The Germans had lots of #3 (temporary whacks to their export industries) and treated them as such, whether consciously or not, and with good success. Arguably Singapore falls into that camp as well. The U.S. faces more serious identification problems, whether at the level of policy or private sector adjustment. We have not been able to formulate policy simply by assuming that we face a lot of #3.
I would have more trust in current applied policy macroeconomics if we could think through more clearly the relative importances of #1, 2, and 3. And when I hear the phrase “aggregate demand,” immediately I wonder whether it all will be treated in aggregate fashion; too often it is.
Here is a post by Matt Yglesias, my version goes like this:
1. If there is something akin to a liquidity trap, one can expect that a broader aggregate such as M2 has collapsed. Accelerating the velocity of currency (say through a negative nominal interest rate, enforced through money stamping) may be a highly imperfect substitute for all the lost credit. (Not all AD is created equal.) Currency is usually small relative to M2, it is sector-specific, and the demand for currency can be slow to respond to relative prices.
2. If currency disappeared, how might negative nominal interest rates come about? The market won’t do it automatically. Let’s say we start with zero price inflation and the real rate of return goes negative. Competitive banks won’t impose negative nominal rates, rather the equilibrium is that they stop further real investments and pay zero on the balances. One constraint is that some form of withdrawals may always be possible, the more important constraint is simply that “storing balances” costs almost nothing at the margin and so competition will bring a zero rather than negative nominal return, adjusting for costs of transacting of course.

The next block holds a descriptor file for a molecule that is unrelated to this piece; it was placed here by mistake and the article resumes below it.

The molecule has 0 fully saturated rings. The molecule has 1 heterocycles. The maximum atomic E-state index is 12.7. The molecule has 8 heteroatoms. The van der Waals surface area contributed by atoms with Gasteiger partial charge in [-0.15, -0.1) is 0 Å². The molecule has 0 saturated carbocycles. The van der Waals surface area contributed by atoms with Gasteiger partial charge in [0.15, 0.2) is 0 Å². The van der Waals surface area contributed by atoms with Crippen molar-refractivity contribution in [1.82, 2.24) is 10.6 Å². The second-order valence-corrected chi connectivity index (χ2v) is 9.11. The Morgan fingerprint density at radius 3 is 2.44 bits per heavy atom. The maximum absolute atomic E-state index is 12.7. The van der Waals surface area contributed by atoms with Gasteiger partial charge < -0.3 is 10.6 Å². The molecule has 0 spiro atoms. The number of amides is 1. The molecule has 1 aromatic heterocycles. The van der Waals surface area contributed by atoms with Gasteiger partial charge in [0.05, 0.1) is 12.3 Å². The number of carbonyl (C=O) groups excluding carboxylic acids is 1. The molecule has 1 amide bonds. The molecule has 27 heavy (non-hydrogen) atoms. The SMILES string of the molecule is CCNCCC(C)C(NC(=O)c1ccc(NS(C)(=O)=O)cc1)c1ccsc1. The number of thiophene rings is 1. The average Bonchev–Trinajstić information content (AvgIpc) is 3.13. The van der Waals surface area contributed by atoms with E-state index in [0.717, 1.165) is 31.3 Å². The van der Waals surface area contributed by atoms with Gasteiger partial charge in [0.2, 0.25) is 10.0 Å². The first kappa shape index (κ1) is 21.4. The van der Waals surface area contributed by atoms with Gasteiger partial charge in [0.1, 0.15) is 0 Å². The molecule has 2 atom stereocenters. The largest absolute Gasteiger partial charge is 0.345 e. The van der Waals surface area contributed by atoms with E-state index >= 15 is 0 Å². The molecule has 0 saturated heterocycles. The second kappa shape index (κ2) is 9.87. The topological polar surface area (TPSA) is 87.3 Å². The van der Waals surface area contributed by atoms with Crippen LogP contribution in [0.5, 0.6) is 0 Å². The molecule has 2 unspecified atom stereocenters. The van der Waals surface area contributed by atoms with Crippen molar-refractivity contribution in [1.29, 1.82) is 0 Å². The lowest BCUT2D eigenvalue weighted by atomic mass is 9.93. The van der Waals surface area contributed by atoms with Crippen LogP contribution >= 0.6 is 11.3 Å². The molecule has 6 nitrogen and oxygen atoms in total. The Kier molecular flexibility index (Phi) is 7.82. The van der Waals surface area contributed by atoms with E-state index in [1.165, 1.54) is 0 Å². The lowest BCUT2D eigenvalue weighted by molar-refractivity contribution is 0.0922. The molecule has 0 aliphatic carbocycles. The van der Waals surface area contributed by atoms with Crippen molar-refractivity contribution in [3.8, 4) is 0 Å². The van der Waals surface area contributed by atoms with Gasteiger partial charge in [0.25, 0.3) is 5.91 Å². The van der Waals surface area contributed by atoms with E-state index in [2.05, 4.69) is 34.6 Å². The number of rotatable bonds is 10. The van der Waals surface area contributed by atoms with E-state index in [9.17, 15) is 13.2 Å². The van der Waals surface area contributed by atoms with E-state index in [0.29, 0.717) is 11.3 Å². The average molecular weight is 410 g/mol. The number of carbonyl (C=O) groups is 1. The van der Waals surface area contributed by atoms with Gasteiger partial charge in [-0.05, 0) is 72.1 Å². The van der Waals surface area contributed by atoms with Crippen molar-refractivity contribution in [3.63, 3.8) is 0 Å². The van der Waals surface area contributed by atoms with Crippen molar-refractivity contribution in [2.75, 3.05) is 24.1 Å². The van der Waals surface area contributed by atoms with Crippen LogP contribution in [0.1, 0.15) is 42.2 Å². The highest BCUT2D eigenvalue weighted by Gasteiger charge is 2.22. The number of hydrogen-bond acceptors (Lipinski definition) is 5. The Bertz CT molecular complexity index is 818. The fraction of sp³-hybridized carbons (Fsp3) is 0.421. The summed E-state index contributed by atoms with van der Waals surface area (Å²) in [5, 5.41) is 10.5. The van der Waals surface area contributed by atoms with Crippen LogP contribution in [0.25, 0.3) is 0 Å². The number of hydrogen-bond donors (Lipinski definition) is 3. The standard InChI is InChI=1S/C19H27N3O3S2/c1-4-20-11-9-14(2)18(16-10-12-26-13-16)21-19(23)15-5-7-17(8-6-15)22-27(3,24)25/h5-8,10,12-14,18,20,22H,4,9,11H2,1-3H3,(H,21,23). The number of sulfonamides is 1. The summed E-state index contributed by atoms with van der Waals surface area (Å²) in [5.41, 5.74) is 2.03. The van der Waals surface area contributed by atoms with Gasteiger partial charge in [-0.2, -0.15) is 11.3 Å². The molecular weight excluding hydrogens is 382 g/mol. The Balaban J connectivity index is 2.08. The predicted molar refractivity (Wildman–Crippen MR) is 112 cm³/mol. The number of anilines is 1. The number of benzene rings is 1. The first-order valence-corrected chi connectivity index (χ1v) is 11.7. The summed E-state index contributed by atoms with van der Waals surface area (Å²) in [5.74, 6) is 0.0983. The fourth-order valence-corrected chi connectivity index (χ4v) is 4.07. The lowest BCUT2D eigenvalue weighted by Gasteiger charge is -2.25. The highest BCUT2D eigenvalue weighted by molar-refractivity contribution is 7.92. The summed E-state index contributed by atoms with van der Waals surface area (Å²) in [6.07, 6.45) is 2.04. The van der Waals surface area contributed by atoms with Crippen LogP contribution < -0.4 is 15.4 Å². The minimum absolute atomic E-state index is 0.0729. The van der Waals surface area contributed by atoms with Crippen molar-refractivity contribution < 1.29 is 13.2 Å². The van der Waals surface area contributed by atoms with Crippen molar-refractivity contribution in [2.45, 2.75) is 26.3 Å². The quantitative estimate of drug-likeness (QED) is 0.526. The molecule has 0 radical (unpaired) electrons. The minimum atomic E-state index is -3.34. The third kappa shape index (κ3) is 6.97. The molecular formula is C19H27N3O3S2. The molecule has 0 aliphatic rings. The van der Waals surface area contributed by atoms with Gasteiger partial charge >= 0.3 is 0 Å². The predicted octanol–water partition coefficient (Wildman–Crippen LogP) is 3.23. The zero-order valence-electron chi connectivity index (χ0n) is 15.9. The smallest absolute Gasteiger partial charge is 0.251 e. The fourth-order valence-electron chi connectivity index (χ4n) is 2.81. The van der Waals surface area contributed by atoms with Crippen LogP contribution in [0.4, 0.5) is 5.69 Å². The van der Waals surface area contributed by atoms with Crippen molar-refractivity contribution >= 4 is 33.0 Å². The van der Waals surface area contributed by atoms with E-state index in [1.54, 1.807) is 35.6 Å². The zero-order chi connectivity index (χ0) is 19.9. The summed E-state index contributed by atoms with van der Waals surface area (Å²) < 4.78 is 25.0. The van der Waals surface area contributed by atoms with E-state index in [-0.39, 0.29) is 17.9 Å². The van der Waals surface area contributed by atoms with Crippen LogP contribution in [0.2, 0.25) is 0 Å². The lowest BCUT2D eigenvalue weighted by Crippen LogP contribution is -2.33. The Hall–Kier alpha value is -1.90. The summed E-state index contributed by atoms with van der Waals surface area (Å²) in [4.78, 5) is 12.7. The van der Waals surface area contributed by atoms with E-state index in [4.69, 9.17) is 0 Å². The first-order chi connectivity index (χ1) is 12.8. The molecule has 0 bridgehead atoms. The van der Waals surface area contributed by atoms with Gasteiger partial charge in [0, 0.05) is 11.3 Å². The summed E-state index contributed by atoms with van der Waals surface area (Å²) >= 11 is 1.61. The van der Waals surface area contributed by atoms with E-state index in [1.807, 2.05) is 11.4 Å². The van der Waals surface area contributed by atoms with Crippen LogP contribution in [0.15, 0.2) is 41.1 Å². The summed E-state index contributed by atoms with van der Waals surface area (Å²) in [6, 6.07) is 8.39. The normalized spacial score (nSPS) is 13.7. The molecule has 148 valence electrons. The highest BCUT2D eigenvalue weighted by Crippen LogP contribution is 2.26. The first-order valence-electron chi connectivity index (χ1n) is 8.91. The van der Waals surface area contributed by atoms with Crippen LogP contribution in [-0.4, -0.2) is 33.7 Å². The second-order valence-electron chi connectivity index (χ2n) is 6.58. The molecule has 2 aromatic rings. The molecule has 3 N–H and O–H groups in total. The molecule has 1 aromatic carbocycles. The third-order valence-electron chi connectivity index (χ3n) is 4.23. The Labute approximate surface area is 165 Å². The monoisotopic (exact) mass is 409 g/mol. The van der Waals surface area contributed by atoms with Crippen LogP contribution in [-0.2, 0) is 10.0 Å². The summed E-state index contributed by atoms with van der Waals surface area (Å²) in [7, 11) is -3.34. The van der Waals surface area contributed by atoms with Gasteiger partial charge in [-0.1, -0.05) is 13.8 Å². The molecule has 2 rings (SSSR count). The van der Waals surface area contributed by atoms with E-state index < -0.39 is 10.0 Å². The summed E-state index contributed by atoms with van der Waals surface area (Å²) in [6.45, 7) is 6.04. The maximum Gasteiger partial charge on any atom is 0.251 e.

3. There is another way to get negative nominal interest. We could imagine a government-engineered reserve requirement, the shutting down of competing networks for trading reserves, and then the government raises the tax on those reserves to bring about negative nominal interest rates. This can be done with or without the existence of zero-interest-bearing currency. (Converting large quantities of reserves to currency, by the way, might be quite costly, given costs of transport and storage.)
4. Conclusion: getting rid of zero-interest-bearing currency doesn’t provide a new weapon against a liquidity trap. Tsiang (JMCB, 1974), by the way, went to an extreme and argued that getting rid of zero-interest-currency meant you were in a liquidity trap all the time, because arguably the money-bonds distinction disappears. I don’t agree, but the presumption lies in that direction.
5. Most generally, the problem in liquidity trap scenarios is that the economy is making an attempt to move from riskier assets to safer assets, and in the face of that attempted adjustment economic expansion is unlikely, no matter what the policy response. Changing one of the properties of one of the safest assets (i.e., allowing currency to bear interest) probably won’t make the reequilibration process much easier if at all. In broad outlines it will be pretty much the same.